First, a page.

Why the New Year Doesn’t Really Exist and Why that’s Good News

We are a lot more powerful than we think we are.

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Photo by Brooke Lark on Unsplash

We created this New Year after all. Well, our ancestors did.

The calendar was a human invention. The days, the months and the years a set of beliefs society adopted as a truth to live by.

I awoke this morning to my seven-year-olds sweet, high pitched voice asking me, “Mom, how many more of the months, you know like February until it’s the end of school?”

Half asleep, I smirked to myself.

I asked with a gentleness

It was an unnecessary question. I knew why she asked it. I used to ask it too. I count the days until vacation; when I’m feeling weak I let my mind take over.

We are trained to focus on the future — to see some better reward out there than this moment. Days off of school or work are held in a more sacred light — why? Because the mind likes it that way, that’s why.

We can re-train the mind. We can teach it to see the here and now as more sacred than the future —

The now is the most vital time there is.

The calendar exists because our ancestors created it. They invented the days and the months adding up to a year. Because they believed it, so do we.

If we can believe in the calendar — in the imaginary future generations before us dreamed up, then we can believe in the now.

The now is potent and magical.

Being in the now doesn’t mean we don’t entertain the future, because the mind most certainly will, perhaps it already is. You’re here, but you’re there. You’re reading and maybe a memory is triggered or your date for tonight texts you and you get pulled into a fantasy about what will happen later on.

Being in the now means we embrace the mind and its ability to imagine a future that doesn’t exist.

Being in the now means we entertain whisps of memories of the past as they float through our psyche in random moments throughout the day.

Most importantly, being in the now means savoring this moment. Bodily sensations. Inhalations and exhalations. Emotions. Thoughts. The outer landscape in all its sensation-filled glory.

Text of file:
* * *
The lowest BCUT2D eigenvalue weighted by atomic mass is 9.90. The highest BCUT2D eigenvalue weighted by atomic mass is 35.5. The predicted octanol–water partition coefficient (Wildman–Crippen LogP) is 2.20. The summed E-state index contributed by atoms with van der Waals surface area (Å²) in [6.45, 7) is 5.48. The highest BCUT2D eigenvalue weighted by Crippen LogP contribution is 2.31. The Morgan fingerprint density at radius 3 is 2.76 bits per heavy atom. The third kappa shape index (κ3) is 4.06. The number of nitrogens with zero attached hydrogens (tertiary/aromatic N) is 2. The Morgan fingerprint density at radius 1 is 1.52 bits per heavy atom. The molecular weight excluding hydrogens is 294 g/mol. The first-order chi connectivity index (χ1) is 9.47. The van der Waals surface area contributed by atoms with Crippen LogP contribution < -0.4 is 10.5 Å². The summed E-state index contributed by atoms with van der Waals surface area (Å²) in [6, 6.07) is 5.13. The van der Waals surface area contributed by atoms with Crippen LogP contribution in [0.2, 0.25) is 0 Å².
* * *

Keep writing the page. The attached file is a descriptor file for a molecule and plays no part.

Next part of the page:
The New Year is given so much energy and attention as a turning point in our lives because we have created it to be so. Generations have given this Eve special energy with the power of their own intention and belief.

On this Eve, we make intentions to do things we “wished” we had been doing to live a healthier, happier, holier life the past year. We make intentions based on regrets or losses. We seek gains and fulfillment. We crave love over loss.

What if every day was as sacred and powerful as we made New Year’s Eve and Day to be?

Well here’s a little secret.

Every day we hold the power to create and believe something new. In fact, we hold that power in each moment.

We are reminded of that power when we breathe. Each inhale and exhale is a reminder of life pumping through us — a reminder to savor what’s going on within us as much as what is going out outside of us.

I enjoy reading social media posts about New Year’s intentions, but I also smirk inwardly at each post I read. My smirk contains a wish — a hope. My smirk contains a desire for that person creating that New Year’s intention to continue to create like that daily, just like my smirk wished for my daughter this morning.

It’s hard to ignore the vibes and beliefs of the masses, especially when they are full of feel-good words and phrases like they are on New Year’s. On the eve of 2019, I am reveling in the celebratory vibes floating about.

On this eve of what the western world calls a New Year, I sit with myself in the now and I savor one moment rolling into the next, each one just as alive as the other. Each one just as important as the next.

There is one caveat to my savoring though: my New Year’s Eve self stays slightly detached, not putting any more thought or feeling into the moments I spend savoring than I put into the moments that come before or after the New Year.

Why would I?

Why would you?

This life we have been given is one long heartbeat. No moment any different than the next when broken down to its core structure.

Dear reader, I wish for you a long heartbeat of a year,

Dear reader, I wish for you a long heartbeat of a life.

If you choose to separate your moments into days and months and years, just remember what they are made out of. May we both remember this time thing is just a figment of our imagination. May this remembering bring us back to that place where we can savor — this moment, right here, right now, one heartbeat at a time.

One long, timeless heartbeat.

Written by

I write as a soul having a human experience. Former therapist, yoga instructor, and world traveler. www.sarahtheresalamb.com

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